Applying to Oxbridge and the US

Posted on 7th November 2022

Every year high-achieving students aim to apply to both highly selective US universities and Oxbridge. While this is possible with a high degree of organisation and hard work, making both sets of applications is very demanding; even the most diligent student may struggle to stay on top of the workload at periods during the Autumn Term. There are also competing sets of timelines and priorities that do not always tessellate well with one another. Below we have outlined a few different areas worth considering before deciding to apply to both Oxbridge and the US.

1. The workload. Applying to US colleges typically requires the completion of the Common Application, and potentially other university application portals too. This involves requesting up to three letters of recommendation from teachers, completing an activities list, writing a personal essay of 650 words, and potentially submitting an artistic portfolio or writing sample. Most colleges will also require supplementary essays of at least 300 words, and highly selective colleges may ask for up to 1,000 words on top of the Personal Essay. So if a student applies to the recommended ten colleges, he or she could easily end up with a writing workload of 6,000 words for the US alone, equivalent to an extra EPQ! These essays require extensive thought and often several rounds of feedback and re-drafting.

For Oxbridge, the writing workload is considerably less onerous, as a student will have to write a Personal Statement of around 600 words. However, certain courses (particularly at Oxford) may require preparation for an additional exam such as the TSA, MAT, or PAT. Then there is the interview process. Oxbridge interviews are very rigorous and interviewers (who are members of faculty at the university) will ask searching questions that demand a high level of critical thinking and subject knowledge. Preparing for the interview properly will often take several months of wider reading around the curriculum, extension classes at school if these are offered, and interview practice.

Some US colleges have interviews as well, but these are typically offered by an alum of the university, much less formal, and require little if any subject knowledge. In other words, there is very little overlap between the two sets of skills required in the application process. Managing both requires a student to have an extremely high level of organisation. We would in fact recommend that students applying to both Oxbridge and the US draft all of their essay supplements in the summer before their senior year (year 13). That means that the first term of Upper Sixth can focus on Oxbridge preparation and maintaining high standards in the A Level or IB.

2. The “fit”. The first question you should be asking yourself is: am I genuinely a good fit for both the US and Oxbridge, or am I merely applying to both because they are prestigious? US universities are looking for students with intellectual curiosity, but also a high degree of extracurricular involvement, leadership, and community service. Oxford and Cambridge, by contrast, place much more emphasis on intellectual ability alone and are less concerned with a student’s extracurricular profile. Bar a few broader courses such as PPE and Natural Sciences, Oxford and Cambridge courses will involve intense academic depth in a student’s chosen discipline, with very few opportunities to explore beyond the curriculum. US universities, by contrast, offer a much broader undergraduate curriculum (often referred to as the liberal arts) where for the first two years in particular, students will gain exposure to a wide range of different disciplines, from languages and humanities to natural and social sciences. Even specialist undergraduate courses such as business and engineering will involve some degree of academic breadth across different disciplines. Students who are a good fit for the US experience are often much broader academically and might not have a clear idea yet what they want to major in at college. Oxbridge applicants, by contrast, will be successful because they can articulate their deep love of a particular subject.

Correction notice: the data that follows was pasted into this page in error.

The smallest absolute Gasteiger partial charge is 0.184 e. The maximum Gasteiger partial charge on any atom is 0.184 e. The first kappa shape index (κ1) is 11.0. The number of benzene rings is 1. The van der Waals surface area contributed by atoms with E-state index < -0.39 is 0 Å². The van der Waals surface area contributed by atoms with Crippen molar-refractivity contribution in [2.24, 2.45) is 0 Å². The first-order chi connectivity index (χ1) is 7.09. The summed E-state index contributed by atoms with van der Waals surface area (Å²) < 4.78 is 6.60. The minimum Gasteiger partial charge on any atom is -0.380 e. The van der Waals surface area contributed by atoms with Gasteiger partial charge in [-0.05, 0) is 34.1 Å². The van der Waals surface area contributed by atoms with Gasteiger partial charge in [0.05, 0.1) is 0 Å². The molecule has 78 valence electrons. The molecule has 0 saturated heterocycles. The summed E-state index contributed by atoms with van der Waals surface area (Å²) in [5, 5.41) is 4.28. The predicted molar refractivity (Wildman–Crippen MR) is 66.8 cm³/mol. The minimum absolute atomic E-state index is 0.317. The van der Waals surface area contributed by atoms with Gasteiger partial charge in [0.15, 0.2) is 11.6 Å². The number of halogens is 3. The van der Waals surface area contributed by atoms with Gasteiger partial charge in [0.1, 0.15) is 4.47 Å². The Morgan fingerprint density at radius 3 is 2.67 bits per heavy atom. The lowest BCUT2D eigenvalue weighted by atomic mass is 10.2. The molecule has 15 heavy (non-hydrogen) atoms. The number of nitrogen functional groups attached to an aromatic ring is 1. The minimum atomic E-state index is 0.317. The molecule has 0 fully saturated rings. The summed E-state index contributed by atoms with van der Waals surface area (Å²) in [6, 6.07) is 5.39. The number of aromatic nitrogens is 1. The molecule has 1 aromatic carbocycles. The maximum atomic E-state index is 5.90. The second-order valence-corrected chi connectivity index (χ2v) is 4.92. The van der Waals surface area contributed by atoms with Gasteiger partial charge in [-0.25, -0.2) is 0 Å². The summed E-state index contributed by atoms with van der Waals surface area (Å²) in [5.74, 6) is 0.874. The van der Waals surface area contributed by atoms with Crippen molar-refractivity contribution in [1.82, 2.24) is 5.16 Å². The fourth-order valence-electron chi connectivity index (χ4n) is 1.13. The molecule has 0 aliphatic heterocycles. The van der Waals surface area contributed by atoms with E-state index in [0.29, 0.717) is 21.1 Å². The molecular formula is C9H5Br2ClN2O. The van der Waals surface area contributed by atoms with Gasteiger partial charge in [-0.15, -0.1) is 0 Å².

3. The timelines. As mentioned above, Oxbridge and US application timelines do not often sit comfortably on top of each other. You can see the important dates below:

Deadline Notification of interview Notification of offer
US Early Decision/Action1 NovMid-December (some colleges may only release EA in Jan)
Oxbridge15 OctBetween mid-Nov and early DecMid-January
US Regular DecisionEarly JanuaryAround 1 April

The problem is that students will not find out whether they have received an Oxbridge offer until mid-January. Students applying to a US college via an Early Decision programme, which provides students with a significant advantage, will have to withdraw in mid-December from all applications globally if admitted, including Oxbridge. So, the Oxbridge offer won’t arrive until the point after which students would have to withdraw!

Therefore students applying to both Oxbridge and US colleges should consider Early Action rather than Early Decision. Many highly selective colleges, including Harvard, Princeton, Yale, and Stanford, offer a Restrictive Early Action policy (where an applicant may only apply to one private college early) but others such as Columbia, Brown, and Dartmouth only offer Early Decision. A student applying to one of those colleges but unwilling to make a commitment to an Early Decision application will have to apply Regular Decision, for which the acceptance rates are much lower.

These are just a few of the considerations when deciding to make an application to both Oxbridge and the US. If you would like to talk through the decision-making process with one of our founders, then please write to us at or book in a call using the link

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